Laboratory Health and Safety Audit
2 Pages
English
Downloading requires you to have access to the YouScribe library
Learn all about the services we offer

Laboratory Health and Safety Audit

-

Downloading requires you to have access to the YouScribe library
Learn all about the services we offer
2 Pages
English

Description

Hearing Conservation Program Self-Audit Checklist Building ______________________________ Room __________ Supervisor ______________________ Date _________ Audit Performed by _____________________________ Y NNA COMMENTS A. Sources of Noise 1.Equipment capable of producing more than 85 dB have been identified and monitored for noise levels 2. High noise areas posted with warning signs 3. Warning sticker on mobile high noise producing equipment B. Noise Reduction 1. Engineering controls in place or considered to reduce noise 2. Variety of hearing protectors available to employees 3. Reusable hearing protectors are clean and in good condition 4. Hearing protectors worn where needed C. Audiometric Testing 1. Individuals working in high noise areas receive audiometric (hearing) testing annually 2. New workers receive baseline audiogram within 6 months of employment 3. Individuals leaving Princeton receive end-of-employment audiogram D. Training and Information 1. Training attended annually 2. Training is documented 3. A copy of the OSHA Occupational Noise Exposure Standard is posted or available A. Sources of Noise 7/96 Key to Hearing Conservation Self-Audit Checklist 1. Equipment capable of producing noise at levels at or above 85 dB must be 3. Disposable plugs should be discarded after each use. Reusable hearing monitored by EHS regularly. The periodicity of the monitoring may be ...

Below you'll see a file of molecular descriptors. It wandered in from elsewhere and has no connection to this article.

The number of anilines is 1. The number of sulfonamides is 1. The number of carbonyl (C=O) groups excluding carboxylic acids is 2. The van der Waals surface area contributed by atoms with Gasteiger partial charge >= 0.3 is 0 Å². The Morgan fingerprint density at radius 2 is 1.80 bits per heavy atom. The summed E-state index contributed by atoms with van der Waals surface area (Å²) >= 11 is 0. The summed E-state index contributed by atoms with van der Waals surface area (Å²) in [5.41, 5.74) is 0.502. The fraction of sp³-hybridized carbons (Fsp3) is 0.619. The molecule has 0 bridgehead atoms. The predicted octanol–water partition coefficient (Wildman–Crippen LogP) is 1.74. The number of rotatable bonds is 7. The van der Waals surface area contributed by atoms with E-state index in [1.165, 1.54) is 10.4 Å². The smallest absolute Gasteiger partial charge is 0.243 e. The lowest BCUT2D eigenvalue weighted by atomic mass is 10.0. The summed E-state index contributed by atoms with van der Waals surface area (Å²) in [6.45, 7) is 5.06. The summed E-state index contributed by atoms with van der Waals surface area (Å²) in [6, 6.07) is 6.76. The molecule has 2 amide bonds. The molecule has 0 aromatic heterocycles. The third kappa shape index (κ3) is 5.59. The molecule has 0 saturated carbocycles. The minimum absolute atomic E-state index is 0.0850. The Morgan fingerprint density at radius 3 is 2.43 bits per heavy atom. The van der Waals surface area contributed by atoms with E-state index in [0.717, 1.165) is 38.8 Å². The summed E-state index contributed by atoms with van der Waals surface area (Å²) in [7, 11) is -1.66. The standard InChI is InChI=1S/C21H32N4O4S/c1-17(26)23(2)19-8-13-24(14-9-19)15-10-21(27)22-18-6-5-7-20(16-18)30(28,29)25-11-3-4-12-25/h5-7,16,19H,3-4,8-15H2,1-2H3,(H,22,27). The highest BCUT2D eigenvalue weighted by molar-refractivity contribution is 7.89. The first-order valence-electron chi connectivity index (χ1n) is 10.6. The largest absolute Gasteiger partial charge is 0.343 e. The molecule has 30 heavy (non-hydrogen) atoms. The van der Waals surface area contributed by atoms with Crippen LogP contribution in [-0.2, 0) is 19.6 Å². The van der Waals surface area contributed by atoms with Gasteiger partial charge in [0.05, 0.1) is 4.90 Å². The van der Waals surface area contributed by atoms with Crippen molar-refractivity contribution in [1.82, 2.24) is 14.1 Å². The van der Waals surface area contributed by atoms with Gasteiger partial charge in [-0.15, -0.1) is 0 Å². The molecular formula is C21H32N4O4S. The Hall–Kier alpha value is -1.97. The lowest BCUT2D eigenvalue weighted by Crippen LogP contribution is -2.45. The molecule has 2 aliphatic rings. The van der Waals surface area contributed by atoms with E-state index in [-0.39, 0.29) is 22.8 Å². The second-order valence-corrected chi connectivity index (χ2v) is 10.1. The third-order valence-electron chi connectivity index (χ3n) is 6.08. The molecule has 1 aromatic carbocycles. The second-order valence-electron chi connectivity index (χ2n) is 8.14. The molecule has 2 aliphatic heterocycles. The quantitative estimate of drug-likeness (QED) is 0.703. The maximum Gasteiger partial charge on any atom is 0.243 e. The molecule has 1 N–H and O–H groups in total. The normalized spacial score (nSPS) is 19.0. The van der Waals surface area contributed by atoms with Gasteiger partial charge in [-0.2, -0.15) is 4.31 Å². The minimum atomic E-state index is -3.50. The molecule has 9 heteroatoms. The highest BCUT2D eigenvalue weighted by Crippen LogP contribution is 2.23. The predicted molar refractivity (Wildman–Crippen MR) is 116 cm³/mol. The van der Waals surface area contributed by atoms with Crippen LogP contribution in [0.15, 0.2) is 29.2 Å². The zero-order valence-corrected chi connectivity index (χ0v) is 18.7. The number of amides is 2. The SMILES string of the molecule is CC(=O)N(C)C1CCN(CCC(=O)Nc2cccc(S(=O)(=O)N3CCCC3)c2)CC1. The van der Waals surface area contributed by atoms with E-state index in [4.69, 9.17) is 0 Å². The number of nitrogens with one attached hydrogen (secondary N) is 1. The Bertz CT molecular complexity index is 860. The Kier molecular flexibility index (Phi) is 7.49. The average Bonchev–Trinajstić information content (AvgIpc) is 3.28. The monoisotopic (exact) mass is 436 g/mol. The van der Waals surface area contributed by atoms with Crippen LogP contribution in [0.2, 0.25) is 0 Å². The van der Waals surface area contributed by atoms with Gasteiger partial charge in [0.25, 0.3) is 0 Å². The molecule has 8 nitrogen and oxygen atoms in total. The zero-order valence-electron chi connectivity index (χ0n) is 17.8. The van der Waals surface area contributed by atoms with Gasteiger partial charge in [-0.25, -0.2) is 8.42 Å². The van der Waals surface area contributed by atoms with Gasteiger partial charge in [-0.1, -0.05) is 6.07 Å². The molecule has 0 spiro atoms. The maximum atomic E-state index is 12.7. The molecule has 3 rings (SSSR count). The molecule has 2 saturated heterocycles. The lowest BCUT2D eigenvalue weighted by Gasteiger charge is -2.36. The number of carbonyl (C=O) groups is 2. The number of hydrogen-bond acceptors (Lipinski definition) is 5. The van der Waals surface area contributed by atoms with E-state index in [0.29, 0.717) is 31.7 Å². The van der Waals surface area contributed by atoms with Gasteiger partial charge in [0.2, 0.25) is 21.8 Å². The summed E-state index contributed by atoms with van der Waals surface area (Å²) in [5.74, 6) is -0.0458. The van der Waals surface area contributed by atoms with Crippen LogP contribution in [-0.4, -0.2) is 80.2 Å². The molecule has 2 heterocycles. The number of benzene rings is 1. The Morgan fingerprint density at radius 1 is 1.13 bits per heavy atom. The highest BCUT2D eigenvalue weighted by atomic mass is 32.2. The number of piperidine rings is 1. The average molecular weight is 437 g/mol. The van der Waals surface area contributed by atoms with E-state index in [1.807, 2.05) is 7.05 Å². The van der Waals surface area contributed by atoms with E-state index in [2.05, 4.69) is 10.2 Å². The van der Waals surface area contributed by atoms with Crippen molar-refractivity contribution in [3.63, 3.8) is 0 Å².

Subjects

Informations

Published by
Reads 15
Language English

Exrait

7/96
Hearing Conservation Program
Self-Audit Checklist
Building ______________________________
Room __________
Supervisor ______________________
Date _________
Audit Performed by _____________________________
Y
N
NA
COMMENTS
A. Sources of Noise
1. Equipment capable of producing more than 85 dB have
been identified and monitored for noise levels
2. High noise areas posted with warning signs
3. Warning sticker on mobile high noise producing equipment
B. Noise Reduction
1. Engineering controls in place or considered to reduce noise
2. Variety of hearing protectors available to employees
3. Reusable hearing protectors are clean and in good condition
4. Hearing protectors worn where needed
C. Audiometric Testing
1. Individuals working in high noise areas receive audiometric
(hearing) testing annually
2. New workers receive baseline audiogram within 6 months
of employment
3. Individuals leaving Princeton receive end-of-employment
audiogram
D. Training and Information
1. Training attended annually
2. Training is documented
3. A copy of the OSHA Occupational Noise Exposure
Standard is posted or available
A. Sources of Noise
Key to Hearing Conservation Self-Audit Checklist
1.